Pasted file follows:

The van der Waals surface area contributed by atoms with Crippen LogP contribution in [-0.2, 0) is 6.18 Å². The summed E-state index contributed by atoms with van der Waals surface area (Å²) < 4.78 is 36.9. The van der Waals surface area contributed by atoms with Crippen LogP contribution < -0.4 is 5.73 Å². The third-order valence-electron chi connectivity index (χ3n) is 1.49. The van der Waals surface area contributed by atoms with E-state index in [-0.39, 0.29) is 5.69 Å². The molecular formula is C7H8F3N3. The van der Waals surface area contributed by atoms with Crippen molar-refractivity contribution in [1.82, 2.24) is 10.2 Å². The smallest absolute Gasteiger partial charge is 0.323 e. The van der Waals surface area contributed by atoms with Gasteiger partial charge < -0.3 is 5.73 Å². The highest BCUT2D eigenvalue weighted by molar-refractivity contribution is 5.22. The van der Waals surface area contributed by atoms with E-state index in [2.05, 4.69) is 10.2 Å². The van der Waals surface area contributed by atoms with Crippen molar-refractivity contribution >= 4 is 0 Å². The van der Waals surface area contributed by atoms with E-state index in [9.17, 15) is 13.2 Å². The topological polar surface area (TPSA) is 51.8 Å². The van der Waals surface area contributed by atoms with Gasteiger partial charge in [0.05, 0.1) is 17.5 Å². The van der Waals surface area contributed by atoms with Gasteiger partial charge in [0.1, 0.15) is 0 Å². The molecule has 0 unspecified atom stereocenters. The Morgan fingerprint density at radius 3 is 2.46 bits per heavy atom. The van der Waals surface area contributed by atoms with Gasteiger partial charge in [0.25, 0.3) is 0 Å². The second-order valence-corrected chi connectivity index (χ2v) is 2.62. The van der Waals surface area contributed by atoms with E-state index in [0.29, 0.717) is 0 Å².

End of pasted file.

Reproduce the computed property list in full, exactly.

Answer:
The van der Waals surface area contributed by atoms with Crippen LogP contribution in [-0.2, 0) is 6.18 Å². The summed E-state index contributed by atoms with van der Waals surface area (Å²) < 4.78 is 36.9. The van der Waals surface area contributed by atoms with Crippen LogP contribution < -0.4 is 5.73 Å². The third-order valence-electron chi connectivity index (χ3n) is 1.49. The van der Waals surface area contributed by atoms with E-state index in [-0.39, 0.29) is 5.69 Å². The molecular formula is C7H8F3N3. The van der Waals surface area contributed by atoms with Crippen molar-refractivity contribution in [1.82, 2.24) is 10.2 Å². The smallest absolute Gasteiger partial charge is 0.323 e. The van der Waals surface area contributed by atoms with Gasteiger partial charge < -0.3 is 5.73 Å². The highest BCUT2D eigenvalue weighted by molar-refractivity contribution is 5.22. The van der Waals surface area contributed by atoms with E-state index in [2.05, 4.69) is 10.2 Å². The van der Waals surface area contributed by atoms with Crippen molar-refractivity contribution >= 4 is 0 Å². The van der Waals surface area contributed by atoms with E-state index in [9.17, 15) is 13.2 Å². The topological polar surface area (TPSA) is 51.8 Å². The van der Waals surface area contributed by atoms with Gasteiger partial charge in [0.05, 0.1) is 17.5 Å². The van der Waals surface area contributed by atoms with Gasteiger partial charge in [0.1, 0.15) is 0 Å². The molecule has 0 unspecified atom stereocenters. The Morgan fingerprint density at radius 3 is 2.46 bits per heavy atom. The van der Waals surface area contributed by atoms with Gasteiger partial charge in [0.25, 0.3) is 0 Å². The second-order valence-corrected chi connectivity index (χ2v) is 2.62. The van der Waals surface area contributed by atoms with E-state index in [0.29, 0.717) is 0 Å².